Rent single-family home rises cool for the third month in a row


On February 7, 2022, in Houston, Texas, a “For Rent” sign was placed near a home.

Brandon Bell | Getty Images

Rents for single-family homes were 12.6% higher in July than the same month last year, but according to a new report from CoreLogic, profits continue to shrink from the historic high in April.

Most major metropolitan areas are seeing the same cooling, even in the Sun Belt, where rents rose the most during the early years of the pandemic.

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Miami continues to record the biggest gains, with rents up nearly 31% from the year before, but that’s down from March’s 41% growth. Rents in Phoenix rose 12.2% a year in July, compared to an 18% increase in March.

Rents rose in warmer places, largely due to the relocation of remote workers during the pandemic. They also chose single-family homes over apartments because they wanted more space. Demand quickly fueled rents and hit affordability hard. With inflation taking a bigger bite out of consumers’ wallets, demand for these expensive rental properties is dwindling and landlords are losing pricing power.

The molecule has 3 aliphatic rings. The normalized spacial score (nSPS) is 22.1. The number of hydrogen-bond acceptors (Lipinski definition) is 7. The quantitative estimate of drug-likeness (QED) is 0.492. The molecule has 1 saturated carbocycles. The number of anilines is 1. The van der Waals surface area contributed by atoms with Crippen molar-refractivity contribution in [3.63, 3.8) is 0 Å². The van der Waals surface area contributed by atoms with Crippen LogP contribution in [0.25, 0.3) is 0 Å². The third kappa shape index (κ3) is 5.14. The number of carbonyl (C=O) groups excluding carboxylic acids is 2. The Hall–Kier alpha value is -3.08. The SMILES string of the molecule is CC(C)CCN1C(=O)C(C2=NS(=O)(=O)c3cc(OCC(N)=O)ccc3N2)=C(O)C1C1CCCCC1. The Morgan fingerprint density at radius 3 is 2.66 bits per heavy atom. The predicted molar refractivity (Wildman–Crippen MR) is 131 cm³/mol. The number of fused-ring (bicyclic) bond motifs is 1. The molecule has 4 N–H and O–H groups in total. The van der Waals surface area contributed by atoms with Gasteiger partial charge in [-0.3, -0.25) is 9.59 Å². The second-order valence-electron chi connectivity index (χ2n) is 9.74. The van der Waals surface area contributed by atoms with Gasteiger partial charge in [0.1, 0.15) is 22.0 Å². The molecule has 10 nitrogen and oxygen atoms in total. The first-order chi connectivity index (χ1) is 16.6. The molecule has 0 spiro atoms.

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“July marked the third month of slower annual increases in single-family rents,” said Molly Boesel, chief economist at CoreLogic. “However, higher interest rates this year increased monthly mortgage payments for new loans, and potential homebuyers may choose to continue renting rather than buying, keeping price increases in check.”

Rental growth has picked up slightly in some major northeastern markets, such as Philadelphia, New York and Washington, DC. The return to work for government employees in DC and tech and finance workers in New York is fueling some of that.

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While Miami and Atlanta are seeing the biggest rent increases, St. Louis and Honolulu are seeing the smallest. However, vacancy rates remain extremely low in most major markets as demand exceeds supply.


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